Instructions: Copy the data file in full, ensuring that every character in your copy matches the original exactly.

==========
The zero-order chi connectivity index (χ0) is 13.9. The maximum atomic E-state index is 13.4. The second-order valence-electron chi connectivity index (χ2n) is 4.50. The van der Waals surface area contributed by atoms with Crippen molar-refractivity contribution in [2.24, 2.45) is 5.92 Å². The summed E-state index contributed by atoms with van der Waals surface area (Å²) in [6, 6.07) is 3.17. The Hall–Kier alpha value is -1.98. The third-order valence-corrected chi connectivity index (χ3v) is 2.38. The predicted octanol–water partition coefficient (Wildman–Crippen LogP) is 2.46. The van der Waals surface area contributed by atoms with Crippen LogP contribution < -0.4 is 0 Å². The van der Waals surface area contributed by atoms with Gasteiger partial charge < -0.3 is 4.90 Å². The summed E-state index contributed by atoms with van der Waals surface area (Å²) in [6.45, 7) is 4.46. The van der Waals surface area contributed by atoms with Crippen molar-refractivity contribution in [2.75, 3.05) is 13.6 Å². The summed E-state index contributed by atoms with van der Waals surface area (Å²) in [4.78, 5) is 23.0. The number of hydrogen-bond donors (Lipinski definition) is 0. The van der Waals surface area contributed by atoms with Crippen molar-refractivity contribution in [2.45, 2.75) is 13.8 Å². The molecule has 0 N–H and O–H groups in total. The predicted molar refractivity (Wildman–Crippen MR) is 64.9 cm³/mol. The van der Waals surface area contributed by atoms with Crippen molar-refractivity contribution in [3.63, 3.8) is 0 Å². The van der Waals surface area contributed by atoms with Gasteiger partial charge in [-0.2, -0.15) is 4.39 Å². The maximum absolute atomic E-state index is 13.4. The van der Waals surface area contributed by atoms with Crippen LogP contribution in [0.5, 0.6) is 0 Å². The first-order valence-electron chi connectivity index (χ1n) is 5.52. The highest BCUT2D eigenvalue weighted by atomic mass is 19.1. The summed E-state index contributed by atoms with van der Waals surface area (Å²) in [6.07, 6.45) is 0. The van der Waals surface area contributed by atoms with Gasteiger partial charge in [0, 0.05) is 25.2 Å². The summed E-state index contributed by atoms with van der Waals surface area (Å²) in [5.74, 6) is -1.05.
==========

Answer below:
The zero-order chi connectivity index (χ0) is 13.9. The maximum atomic E-state index is 13.4. The second-order valence-electron chi connectivity index (χ2n) is 4.50. The van der Waals surface area contributed by atoms with Crippen molar-refractivity contribution in [2.24, 2.45) is 5.92 Å². The summed E-state index contributed by atoms with van der Waals surface area (Å²) in [6, 6.07) is 3.17. The Hall–Kier alpha value is -1.98. The third-order valence-corrected chi connectivity index (χ3v) is 2.38. The predicted octanol–water partition coefficient (Wildman–Crippen LogP) is 2.46. The van der Waals surface area contributed by atoms with Crippen LogP contribution < -0.4 is 0 Å². The van der Waals surface area contributed by atoms with Gasteiger partial charge < -0.3 is 4.90 Å². The summed E-state index contributed by atoms with van der Waals surface area (Å²) in [6.45, 7) is 4.46. The van der Waals surface area contributed by atoms with Crippen molar-refractivity contribution in [2.75, 3.05) is 13.6 Å². The summed E-state index contributed by atoms with van der Waals surface area (Å²) in [4.78, 5) is 23.0. The number of hydrogen-bond donors (Lipinski definition) is 0. The van der Waals surface area contributed by atoms with Crippen molar-refractivity contribution in [2.45, 2.75) is 13.8 Å². The molecule has 0 N–H and O–H groups in total. The predicted molar refractivity (Wildman–Crippen MR) is 64.9 cm³/mol. The van der Waals surface area contributed by atoms with Crippen molar-refractivity contribution in [3.63, 3.8) is 0 Å². The van der Waals surface area contributed by atoms with Gasteiger partial charge in [-0.2, -0.15) is 4.39 Å². The maximum absolute atomic E-state index is 13.4. The van der Waals surface area contributed by atoms with Crippen LogP contribution in [0.5, 0.6) is 0 Å². The first-order valence-electron chi connectivity index (χ1n) is 5.52. The highest BCUT2D eigenvalue weighted by atomic mass is 19.1. The summed E-state index contributed by atoms with van der Waals surface area (Å²) in [6.07, 6.45) is 0. The van der Waals surface area contributed by atoms with Gasteiger partial charge in [0, 0.05) is 25.2 Å². The summed E-state index contributed by atoms with van der Waals surface area (Å²) in [5.74, 6) is -1.05.